Food Distribution Program for Needy Immigrants in Ierapetra, Crete, Greece

Project location: GREECE, Ierapetra
Project start date: September 2013 - Project end date: November 2014
Project number: 2013-043
Beneficiary: Crete for Life Onlus

 

[2014-059]

 

Greece - the main entry point into the European Union for Asian and African migrants - has long struggled with illegal immigration, a situation worsened by a deep economic crisis that has boosted anti-immigrant sentiment among Greeks.  In a recent report, Amnesty International said the tens of thousands of migrants who cross into the heavily indebted nation each year struggle to lodge asylum claims, face appalling conditions in detention and racist attacks at the hands of far-right groups. 
According to the U.N. Special Rapporteur on the human rights of migrants, Francois Crepeau, migrants in Greece face shocking conditions in detention centres and deepening hostility on the streets as the country goes through its worst economic crisis since World War Two. Many of the 130,000 mostly African and Asian migrants trying to enter Europe via Greece each year go short of food, heating and hot water, including children. In the same report he warned that xenophobic violence in Greece has reached “alarming proportions,” and accused Greek authorities of doing nothing to stop the attacks.
According to the Wall Street Journal (15/9/2012) border-control statistics shows that almost 60% of Greece's illegal immigrants are from either Afghanistan or Pakistan. Political asylum is sought by some—more than 2,400 Syrians fleeing the country's civil war have been apprehended at the Greek-Turkish border since last July. But the vast majority are young men and families seeking work because the job market where they lived was devastated by war or terrorism. Nearly all must pay smugglers, who in some cases deposit them in small plastic dinghies to cross rough open waters. Those who survive may face horrific conditions in Greece trying to make the next leg of their journey.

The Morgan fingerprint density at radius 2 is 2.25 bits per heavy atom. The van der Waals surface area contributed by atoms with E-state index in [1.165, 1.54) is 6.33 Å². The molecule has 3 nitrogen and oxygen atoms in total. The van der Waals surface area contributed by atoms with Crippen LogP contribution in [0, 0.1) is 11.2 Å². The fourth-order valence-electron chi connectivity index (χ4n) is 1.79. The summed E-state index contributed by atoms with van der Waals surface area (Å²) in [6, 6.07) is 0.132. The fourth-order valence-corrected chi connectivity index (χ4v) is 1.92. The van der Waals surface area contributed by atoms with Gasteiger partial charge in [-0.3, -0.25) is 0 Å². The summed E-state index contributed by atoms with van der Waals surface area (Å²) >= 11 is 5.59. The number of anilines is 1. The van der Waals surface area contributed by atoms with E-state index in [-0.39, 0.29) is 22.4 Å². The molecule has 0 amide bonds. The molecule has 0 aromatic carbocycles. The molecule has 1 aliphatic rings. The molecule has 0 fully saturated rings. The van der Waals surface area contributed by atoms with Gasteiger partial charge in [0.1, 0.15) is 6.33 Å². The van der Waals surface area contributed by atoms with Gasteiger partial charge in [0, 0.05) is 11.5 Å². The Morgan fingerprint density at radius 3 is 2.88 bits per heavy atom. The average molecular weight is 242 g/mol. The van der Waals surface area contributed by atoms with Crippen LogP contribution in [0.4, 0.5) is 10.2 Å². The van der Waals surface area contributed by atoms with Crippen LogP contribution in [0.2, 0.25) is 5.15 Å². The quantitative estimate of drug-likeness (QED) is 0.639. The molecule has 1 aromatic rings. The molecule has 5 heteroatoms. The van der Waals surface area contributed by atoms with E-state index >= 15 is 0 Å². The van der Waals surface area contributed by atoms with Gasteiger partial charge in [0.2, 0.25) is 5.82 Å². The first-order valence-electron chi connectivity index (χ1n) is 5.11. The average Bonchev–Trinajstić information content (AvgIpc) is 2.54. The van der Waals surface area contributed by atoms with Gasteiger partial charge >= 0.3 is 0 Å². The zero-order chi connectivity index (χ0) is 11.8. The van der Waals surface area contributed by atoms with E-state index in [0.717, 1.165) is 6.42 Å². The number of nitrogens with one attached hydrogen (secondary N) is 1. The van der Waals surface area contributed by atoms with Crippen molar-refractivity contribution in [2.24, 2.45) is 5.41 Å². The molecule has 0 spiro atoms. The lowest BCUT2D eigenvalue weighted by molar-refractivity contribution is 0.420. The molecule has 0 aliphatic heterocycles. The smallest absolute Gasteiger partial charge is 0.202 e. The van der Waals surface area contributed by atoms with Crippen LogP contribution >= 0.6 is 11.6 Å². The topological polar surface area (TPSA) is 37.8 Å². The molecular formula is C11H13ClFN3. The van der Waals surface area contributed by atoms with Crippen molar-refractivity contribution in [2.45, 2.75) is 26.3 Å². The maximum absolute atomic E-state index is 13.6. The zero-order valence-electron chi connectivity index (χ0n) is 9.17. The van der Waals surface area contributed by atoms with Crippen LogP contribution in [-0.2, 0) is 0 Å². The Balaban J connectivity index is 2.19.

Ierapetra is a town of around 26,000 inhabitants in the south east of Crete. There are a number of immigrants from the Middle East and Pakistan in particular, that go through the area looking for work in the local green-houses and olive groves. Their already hard situation is aggravated by the local ill feeling towards Muslims and in these difficult times for the Greeks, a lot of anger in vented particularly against darker skinned emigrants. The economic crisis has given rise to a dangerous new form of nationalism—and the extreme right wing party Golden Dawn’s “Greece for Greeks” policy has fomented blatantly racist outbursts that would have been inconceivable in Greece a short time ago.
While in Ierapetra there are social services that provide necessary aids and food for needy individuals and families, these have to be regularly registered with the police and local authorities, and Greek nationals are given precedence. Thus there is absolutely nowhere for forced and passing immigrants without documents to go and receive food, help or any assistance. Nowadays, even occasional work is very rare, and when it is found, the wages paid are around Euro 10 to 20 per day; often these forced immigrants have no alternative but to steal food, further increasing the local community's ill feelings against them.
The center for distribution of food for needy and forced emigrants in Ierapetra, Crete  addresses an immediate intervention programs for those who live in situations of extreme economic and social hardship and wants to be an opportunity for acknowledging and connecting with those who have nothing or very little.